The Hobbit: Fun, easy book to read. Something I wanna read to kids someday. A bit dated language and pacing but really enjoyable. I liked how Smaug wasn’t the end-all conflict.
Lord of the Rings Trilogy: High fantasy is just satisfying to read: the respectful dialogue, distinctions of races/lore, interesting places. Really subverts expectations plot-wise in regards to the ending, making it actually more realistic and melancholy. Just a good story clearly told with love and attention to detail.
Chapo Guide to Revolution: Just good takes for the most part. Voice can get a little over the top and requires you to know a lot about online political discourse and history in order to get a lot of the humor. Great artwork.
The Brothers Karamazov: Incredibly interesting look at late Tsarist Russia, and how Dostoyevsky was responding to changes in Orthodox Russian Christianity and socialism. All the characters are realistically confusing and contradictory. The stories like the Grand Inquisitor and Zosima’s life story are super interesting. Pretty funny at some points, like Snerigov not accepting the money and how the women act. Very heartfelt, real and human. Lots of cool philosophy and religious ideas.
Dear Committee Members: funny book entirely written in letters of recommendations. Funny, smart, sustains the tone and has good message of the decline of academia and the acceptance of failure. Would recommend as a quick read.
True Hallucinations: Shroom theory. Well written with an interesting narrative, but definitely an (enjoyable) slog due to the psychedelic subject matter and alchemical jargon. Interesting ideas and a unique window into intellectual hippie culture of the 70s.
The Name of the Wind: Cheesy, fun fantasy. Cool world building, cool magic system, mostly cool prose with some over-the-top, unsubtle stuff. Kvothe is a pretty boring protagonist since he’s just good at everything or gets good at everything. Still an engaging read that I wanted to finish even tho it wasn’t that satisfying.
Truth in Comedy: great beginners manual for improv, every person unfamiliar with improv should read.
Song of Solomon: Very interestingly written, occasional non chronological jumps. Incredible perspective on the connections black people have made to their past in America, and a refreshing look at female sexuality. Crazy characters that are still entirely believable.
Of Mice and Men: Wonderful short read, tragic and illuminating about working class issues. Surprisingly deep characters for such a short book.
Zen and the Art of Motorcycle Maintenance: A book that was definitely important for its time in terms of its philosophy and its new views on technology and education. Hasn’t aged super well, has some fallacies in his points. I’ve realized I don’t always like books when the protagonist KNOWS they’re the protagonist. Gets a little annoying. This is deflected a bit by talking about Phaedrus in 3rd person but it’s a bit pretentious regardless. I enjoyed the actual narrative of the trip a lot, and his ideas of quality and gumption are both useful. Found myself zoning out a lot while reading, but more because the book made me think a lot rather than it being uninteresting. Tricks you into learning philosophy. Very unique narrative and philosophy for the time, with a cool ending.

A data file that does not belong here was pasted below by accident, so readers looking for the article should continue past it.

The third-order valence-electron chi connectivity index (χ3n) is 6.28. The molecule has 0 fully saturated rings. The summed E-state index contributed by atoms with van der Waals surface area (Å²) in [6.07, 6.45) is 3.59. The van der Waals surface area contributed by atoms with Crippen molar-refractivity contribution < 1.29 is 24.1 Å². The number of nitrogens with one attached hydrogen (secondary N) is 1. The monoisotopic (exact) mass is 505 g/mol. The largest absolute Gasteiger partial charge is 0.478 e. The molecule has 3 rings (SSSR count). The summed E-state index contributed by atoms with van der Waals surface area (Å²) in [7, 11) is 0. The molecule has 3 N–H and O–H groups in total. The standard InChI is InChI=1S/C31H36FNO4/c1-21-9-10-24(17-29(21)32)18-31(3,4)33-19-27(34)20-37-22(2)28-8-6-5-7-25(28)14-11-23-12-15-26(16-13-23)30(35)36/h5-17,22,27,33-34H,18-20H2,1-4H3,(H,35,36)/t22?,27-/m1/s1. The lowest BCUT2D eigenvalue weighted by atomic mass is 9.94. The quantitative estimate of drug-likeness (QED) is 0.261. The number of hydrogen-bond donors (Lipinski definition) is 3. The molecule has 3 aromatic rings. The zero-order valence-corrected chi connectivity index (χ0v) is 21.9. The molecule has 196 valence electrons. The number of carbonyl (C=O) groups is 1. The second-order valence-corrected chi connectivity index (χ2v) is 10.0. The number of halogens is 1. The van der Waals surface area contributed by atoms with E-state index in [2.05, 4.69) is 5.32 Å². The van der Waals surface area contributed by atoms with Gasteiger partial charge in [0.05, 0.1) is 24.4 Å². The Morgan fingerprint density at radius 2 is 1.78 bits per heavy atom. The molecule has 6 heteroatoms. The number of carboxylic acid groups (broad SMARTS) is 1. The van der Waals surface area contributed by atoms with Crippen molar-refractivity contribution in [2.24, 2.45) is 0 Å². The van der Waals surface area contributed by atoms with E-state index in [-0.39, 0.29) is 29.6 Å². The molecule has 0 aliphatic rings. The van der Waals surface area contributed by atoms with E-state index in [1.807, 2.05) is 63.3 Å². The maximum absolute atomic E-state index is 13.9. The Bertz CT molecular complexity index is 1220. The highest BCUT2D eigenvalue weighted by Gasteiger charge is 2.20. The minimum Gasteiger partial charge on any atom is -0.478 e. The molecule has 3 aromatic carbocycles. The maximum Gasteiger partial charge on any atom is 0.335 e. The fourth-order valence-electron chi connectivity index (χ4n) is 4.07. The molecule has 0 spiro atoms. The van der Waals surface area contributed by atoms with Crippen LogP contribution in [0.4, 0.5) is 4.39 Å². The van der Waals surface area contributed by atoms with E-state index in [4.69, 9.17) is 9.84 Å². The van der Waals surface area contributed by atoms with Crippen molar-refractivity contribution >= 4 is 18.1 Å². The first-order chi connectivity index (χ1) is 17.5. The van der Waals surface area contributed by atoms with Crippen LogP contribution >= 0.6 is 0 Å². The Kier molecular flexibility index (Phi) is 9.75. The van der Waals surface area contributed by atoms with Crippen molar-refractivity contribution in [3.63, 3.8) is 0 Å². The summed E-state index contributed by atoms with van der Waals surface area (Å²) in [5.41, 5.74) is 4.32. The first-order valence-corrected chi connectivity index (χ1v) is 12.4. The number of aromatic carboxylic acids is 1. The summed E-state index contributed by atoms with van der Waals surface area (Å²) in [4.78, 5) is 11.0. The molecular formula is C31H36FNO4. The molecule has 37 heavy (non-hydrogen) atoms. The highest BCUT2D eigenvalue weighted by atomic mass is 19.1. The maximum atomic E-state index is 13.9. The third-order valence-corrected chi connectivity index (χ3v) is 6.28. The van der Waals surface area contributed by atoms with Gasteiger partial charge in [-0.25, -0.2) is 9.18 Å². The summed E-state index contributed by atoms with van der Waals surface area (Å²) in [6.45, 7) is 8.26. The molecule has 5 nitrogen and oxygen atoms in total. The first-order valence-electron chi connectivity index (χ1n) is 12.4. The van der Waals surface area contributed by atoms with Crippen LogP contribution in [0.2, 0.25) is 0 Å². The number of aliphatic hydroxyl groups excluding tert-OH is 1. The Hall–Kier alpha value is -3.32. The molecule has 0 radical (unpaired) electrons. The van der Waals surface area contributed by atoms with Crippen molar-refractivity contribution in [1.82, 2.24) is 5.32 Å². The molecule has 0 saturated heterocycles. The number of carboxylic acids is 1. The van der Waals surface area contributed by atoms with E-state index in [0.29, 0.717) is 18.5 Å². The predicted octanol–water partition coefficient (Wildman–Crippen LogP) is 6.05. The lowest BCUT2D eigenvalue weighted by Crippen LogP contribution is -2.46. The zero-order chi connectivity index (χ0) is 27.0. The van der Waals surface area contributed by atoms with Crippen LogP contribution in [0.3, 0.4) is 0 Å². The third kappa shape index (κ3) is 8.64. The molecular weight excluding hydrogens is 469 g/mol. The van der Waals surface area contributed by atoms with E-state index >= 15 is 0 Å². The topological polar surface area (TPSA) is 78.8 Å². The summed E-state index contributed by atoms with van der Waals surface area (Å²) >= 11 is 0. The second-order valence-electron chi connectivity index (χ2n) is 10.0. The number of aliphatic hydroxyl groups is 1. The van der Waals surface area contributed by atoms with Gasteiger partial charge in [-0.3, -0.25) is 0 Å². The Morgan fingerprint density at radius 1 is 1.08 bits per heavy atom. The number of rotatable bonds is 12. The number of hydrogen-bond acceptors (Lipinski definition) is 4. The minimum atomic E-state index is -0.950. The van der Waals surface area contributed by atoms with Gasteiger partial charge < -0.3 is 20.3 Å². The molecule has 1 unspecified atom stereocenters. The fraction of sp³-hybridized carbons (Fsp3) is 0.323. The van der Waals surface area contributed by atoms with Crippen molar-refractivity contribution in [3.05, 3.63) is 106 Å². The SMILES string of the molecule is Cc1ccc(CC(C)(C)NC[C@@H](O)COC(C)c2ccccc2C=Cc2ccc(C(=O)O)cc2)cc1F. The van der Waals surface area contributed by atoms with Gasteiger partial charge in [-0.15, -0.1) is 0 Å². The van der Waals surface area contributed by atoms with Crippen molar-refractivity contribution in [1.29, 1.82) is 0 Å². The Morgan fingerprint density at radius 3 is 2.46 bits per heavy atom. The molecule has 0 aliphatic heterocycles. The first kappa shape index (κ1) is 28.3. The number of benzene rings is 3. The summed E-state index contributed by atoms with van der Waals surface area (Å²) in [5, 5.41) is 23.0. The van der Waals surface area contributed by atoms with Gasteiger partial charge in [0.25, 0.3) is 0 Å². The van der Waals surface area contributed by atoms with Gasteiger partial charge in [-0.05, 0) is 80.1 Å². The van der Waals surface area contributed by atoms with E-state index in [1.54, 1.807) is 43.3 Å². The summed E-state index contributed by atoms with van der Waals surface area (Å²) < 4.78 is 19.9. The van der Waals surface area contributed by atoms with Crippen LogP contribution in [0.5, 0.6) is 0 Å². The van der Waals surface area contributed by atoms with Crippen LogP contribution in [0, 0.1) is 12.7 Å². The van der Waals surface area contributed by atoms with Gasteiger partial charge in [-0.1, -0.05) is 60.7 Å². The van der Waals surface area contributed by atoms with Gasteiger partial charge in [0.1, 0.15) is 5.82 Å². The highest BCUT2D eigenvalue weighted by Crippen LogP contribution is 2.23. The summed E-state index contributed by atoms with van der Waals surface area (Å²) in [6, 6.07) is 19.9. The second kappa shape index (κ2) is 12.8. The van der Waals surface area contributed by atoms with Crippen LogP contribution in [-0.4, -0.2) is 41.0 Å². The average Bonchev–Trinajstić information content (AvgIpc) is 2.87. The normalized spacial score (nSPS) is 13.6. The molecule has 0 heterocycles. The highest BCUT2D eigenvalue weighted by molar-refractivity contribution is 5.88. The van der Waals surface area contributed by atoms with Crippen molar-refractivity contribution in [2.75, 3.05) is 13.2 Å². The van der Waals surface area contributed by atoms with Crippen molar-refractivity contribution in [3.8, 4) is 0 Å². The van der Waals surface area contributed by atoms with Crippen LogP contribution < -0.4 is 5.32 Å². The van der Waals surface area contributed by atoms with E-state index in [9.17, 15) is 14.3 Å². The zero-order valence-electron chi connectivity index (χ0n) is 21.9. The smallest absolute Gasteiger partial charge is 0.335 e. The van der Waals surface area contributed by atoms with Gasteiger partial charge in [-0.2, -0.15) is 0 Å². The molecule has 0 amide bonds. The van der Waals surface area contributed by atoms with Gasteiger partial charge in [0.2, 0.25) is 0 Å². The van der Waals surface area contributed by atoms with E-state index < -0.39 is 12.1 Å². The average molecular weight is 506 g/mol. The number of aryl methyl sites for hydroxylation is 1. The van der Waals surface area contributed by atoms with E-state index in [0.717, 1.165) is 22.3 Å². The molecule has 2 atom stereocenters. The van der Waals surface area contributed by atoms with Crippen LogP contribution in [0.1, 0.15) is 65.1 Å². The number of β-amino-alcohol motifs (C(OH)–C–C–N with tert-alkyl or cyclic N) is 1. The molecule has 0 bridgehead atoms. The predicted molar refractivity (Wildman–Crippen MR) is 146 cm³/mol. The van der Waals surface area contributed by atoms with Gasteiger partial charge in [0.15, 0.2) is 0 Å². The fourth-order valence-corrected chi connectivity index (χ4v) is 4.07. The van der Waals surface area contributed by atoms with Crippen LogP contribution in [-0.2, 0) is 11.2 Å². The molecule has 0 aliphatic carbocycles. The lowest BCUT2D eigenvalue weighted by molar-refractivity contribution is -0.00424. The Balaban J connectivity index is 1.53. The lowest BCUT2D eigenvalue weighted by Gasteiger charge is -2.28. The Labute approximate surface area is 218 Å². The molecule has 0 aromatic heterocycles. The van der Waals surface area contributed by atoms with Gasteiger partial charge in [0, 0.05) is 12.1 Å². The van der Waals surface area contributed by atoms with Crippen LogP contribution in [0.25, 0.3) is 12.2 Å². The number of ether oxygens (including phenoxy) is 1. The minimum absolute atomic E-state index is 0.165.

Catcher in the Rye: Such an interesting narrative style and likely revolutionary at the time. A surprisingly touching look at what depression can look like, and the sort of layered feelings of teenage boys.
Slaughterhouse Five: wonderfully funny and morbid while remaining concise in its themes and ideas. Enjoyed the non chronological storytelling and narrative voice.
Stretching My Mind: collection of Edward Albee essays largely concerning artists and the collection/creation of art. Some great interviews dealing with critics, writing, and American culture.
In Cold Blood: Cool book that really views the crime and characters from all angles. Sometimes wished we could see directly how Capote fit into the events but I get why he kept himself out of the book. Just a wonderfully extensive and interesting read.
Circe: I forgot how much of a sucker I am for Greek mythology: used to be a big Percy Jackson fan so I suppose it’s the natural next step. The writing style at first left me wary, but it was so masterfully used that it really sucks you in. Awesome depth to characters and reimagining of classics.
Men at Arms: Forgot how much I love Terry Pratchett. Hilarious, clever, and really engaging read. So much fun and such great new characters!
Mitterhal’s Post: a very unique and creative book written by my friends father. Part 1 is a slow burn and surreal and Part 2 is more narrative driven. Fun world building that lets you put the pieces together yourself. Fun focus on characterization.
No Country for Old Men: I had already seen the movie, so reading the book made me respect the movie more. felt like I was reading a screenplay some times. Some of my favorite dialogue out of anything I’ve read. All the characters are fleshed out almost entirely through action and dialogue which was incredible.
submitted by OldManJimster